Virtual therapy works with the same principles as conventional exposure therapy: the patient is confronted with their fears in order to overcome them. However, VR therapy has decisive advantages: It is easier to implement, cheaper and easier to control.
The mobile application via VR glasses with a smartphone offers an additional option. The patient could then treat himself independently of the location via an app. Even then, VR therapy will not replace a therapist. The therapy process could, however, be accelerated and the patient freed from his fears more quickly.

Cure diseases and alleviate pain with virtual reality

The first attempts at therapy and successes in virtual reality are now also being made for addictions, depression and chronic pain.
In this way, addicts train how to deal with situations that trigger the desire for the drug. For example, alcoholics are sent to a virtual pub where they practice refusing drinks offered by an avatar. Nicotine addicts learn to wait at bus stops or have a coffee without taking up a cigarette.
A research team from University College London recently succeeded in reducing self-critical behavior with VR and thus alleviating depression: The team developed a program in which the test subjects treated their digital image in the form of an avatar themselves.
The effect of virtual therapy has now also been relatively well documented on pain patients. SnowWorld is the name of the artificial snow landscape developed by the University of Washington, to which patients with burn wounds are sent. During the painful procedure of changing the bandage, patients walk through snow-covered landscapes, watch penguins and can throw snowballs. This reduces the pain by up to 50 percent - similar to giving a dose of morphine.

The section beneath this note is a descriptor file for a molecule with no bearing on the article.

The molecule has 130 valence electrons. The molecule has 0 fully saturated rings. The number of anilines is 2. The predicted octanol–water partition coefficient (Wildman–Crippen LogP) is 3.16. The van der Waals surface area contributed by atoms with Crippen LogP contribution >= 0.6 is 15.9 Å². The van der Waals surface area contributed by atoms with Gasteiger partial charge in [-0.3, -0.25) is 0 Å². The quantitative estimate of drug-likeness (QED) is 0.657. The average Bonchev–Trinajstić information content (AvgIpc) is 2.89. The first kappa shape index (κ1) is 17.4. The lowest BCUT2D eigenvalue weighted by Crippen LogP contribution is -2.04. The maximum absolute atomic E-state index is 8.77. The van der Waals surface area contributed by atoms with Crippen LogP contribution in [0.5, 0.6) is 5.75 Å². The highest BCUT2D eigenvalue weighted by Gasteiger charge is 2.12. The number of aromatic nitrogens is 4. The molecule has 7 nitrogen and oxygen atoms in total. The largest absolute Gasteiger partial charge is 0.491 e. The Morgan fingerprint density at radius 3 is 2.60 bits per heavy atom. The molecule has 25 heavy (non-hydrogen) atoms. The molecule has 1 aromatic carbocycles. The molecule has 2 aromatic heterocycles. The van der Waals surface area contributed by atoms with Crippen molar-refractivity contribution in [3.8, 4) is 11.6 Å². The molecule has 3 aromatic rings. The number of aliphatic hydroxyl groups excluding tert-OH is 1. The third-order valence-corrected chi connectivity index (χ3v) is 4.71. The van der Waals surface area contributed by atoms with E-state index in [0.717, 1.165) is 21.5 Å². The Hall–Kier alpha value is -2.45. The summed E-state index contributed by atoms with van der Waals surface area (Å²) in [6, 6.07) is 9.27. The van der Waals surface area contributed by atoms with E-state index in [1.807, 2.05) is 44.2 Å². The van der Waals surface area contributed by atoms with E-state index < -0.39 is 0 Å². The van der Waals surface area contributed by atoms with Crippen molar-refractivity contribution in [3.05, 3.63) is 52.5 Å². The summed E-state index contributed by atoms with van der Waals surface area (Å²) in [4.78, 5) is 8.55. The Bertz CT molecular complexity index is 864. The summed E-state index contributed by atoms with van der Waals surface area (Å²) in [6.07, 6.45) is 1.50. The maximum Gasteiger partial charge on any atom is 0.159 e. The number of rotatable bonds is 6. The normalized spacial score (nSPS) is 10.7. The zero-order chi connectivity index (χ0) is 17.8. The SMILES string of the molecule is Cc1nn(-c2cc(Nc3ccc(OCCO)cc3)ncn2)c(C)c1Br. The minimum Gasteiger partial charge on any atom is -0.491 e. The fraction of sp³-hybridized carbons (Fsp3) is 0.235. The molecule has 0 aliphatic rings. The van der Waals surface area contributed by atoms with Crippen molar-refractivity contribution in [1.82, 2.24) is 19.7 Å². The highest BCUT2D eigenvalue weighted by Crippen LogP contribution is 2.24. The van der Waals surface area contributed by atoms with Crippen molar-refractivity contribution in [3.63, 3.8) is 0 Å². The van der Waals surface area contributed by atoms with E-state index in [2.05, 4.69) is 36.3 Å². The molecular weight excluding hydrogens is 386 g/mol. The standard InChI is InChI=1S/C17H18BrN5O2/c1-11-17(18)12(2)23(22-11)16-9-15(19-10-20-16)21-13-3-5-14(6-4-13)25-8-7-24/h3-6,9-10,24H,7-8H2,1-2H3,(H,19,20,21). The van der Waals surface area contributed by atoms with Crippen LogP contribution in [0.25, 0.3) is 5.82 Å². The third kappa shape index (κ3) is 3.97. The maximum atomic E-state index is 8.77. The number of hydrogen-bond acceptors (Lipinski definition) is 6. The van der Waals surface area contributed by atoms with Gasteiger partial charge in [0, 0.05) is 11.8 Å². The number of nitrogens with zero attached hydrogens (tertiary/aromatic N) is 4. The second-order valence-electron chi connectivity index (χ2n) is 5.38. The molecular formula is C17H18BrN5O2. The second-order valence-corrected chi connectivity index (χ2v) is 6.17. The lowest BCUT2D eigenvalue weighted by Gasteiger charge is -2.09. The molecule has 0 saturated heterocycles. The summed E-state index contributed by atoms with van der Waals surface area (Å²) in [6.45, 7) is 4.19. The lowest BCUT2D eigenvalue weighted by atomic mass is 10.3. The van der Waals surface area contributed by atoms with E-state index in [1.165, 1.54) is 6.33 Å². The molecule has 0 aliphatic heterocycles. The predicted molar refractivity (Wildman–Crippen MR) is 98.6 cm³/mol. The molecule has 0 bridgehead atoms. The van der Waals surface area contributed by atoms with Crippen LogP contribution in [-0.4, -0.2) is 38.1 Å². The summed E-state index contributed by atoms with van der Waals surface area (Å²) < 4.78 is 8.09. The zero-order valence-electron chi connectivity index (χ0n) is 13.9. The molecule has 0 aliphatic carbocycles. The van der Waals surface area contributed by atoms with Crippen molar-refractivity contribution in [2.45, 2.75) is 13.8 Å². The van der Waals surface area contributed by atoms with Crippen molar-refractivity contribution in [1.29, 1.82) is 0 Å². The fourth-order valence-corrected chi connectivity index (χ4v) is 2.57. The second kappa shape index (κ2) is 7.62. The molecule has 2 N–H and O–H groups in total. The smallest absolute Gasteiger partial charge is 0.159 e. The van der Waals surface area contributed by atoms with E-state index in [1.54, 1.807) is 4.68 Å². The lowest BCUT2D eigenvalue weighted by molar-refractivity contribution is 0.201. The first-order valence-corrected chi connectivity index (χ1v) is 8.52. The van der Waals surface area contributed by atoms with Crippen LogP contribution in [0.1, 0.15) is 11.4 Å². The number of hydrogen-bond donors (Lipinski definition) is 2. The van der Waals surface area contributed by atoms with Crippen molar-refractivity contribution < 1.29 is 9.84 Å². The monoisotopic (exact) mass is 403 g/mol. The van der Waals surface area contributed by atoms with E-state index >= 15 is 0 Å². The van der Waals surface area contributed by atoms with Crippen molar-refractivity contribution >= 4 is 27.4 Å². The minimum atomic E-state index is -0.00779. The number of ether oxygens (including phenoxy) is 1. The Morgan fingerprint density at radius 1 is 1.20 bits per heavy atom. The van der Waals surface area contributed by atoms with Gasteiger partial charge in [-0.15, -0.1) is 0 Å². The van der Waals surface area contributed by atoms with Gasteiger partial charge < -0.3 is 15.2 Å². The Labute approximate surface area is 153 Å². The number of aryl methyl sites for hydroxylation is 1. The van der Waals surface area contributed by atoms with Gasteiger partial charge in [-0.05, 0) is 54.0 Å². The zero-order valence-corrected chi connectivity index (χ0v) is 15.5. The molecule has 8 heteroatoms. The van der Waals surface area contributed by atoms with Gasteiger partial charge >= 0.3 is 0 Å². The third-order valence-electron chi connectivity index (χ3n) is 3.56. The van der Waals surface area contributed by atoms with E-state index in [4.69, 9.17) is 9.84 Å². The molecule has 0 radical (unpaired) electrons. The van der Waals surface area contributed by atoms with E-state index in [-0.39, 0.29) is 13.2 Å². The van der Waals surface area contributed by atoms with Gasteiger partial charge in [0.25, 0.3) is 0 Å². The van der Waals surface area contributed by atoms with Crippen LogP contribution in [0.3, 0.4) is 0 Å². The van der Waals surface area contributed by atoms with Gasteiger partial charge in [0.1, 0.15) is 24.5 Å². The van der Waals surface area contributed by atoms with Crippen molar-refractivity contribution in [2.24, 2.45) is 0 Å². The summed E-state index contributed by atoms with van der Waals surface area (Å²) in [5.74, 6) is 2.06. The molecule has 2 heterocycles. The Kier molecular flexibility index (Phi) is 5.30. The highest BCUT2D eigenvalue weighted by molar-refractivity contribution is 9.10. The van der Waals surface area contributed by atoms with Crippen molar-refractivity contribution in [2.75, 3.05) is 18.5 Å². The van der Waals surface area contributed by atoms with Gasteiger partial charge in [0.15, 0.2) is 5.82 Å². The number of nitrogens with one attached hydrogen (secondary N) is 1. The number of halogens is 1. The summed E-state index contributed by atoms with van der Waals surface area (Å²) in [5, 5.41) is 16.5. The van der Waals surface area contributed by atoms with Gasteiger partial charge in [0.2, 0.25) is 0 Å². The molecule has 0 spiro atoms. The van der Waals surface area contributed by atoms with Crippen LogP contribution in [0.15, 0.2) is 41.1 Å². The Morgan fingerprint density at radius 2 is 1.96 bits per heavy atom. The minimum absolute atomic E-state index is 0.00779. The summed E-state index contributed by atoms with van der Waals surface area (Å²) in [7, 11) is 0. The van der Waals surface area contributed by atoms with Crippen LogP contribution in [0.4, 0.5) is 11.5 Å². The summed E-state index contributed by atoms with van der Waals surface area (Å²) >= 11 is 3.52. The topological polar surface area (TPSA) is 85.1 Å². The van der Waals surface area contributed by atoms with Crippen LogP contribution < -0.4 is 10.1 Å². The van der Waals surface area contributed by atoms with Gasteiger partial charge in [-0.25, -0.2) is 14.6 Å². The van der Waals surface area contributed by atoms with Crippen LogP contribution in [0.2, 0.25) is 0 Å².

The basic idea behind it is to involve the patient in a different reality and so reduce pain or stress by distraction. A recent study by Cedars-Sinai Hospital in Los Angeles confirms the effectiveness of this method. The forays into virtual worlds not only relieve pain, but also prevent depression in long-term patients. For the study, the doctors sent patients to fascinating underwater worlds, where they could dive with dolphins and whales, let them fly over impressive mountain ranges or travel to distant lands.

The future of virtual reality in medicine

Despite the numerous successful research results, VR therapy is still very rarely used in practice in Germany. One reason is that the technology was not yet fully developed. Heavy helmets, sluggish sensors and poor screens caused nausea and dizziness in many test subjects and prevented immersion.
But the latest developments in the VR market could soon solve these technical problems. Manufacturers such as Samsung or Google have recently started offering affordable virtual reality glasses, and the programs are also continuously improving. In this respect, 2017 may well be the year in which VR achieves its breakthrough in medicine.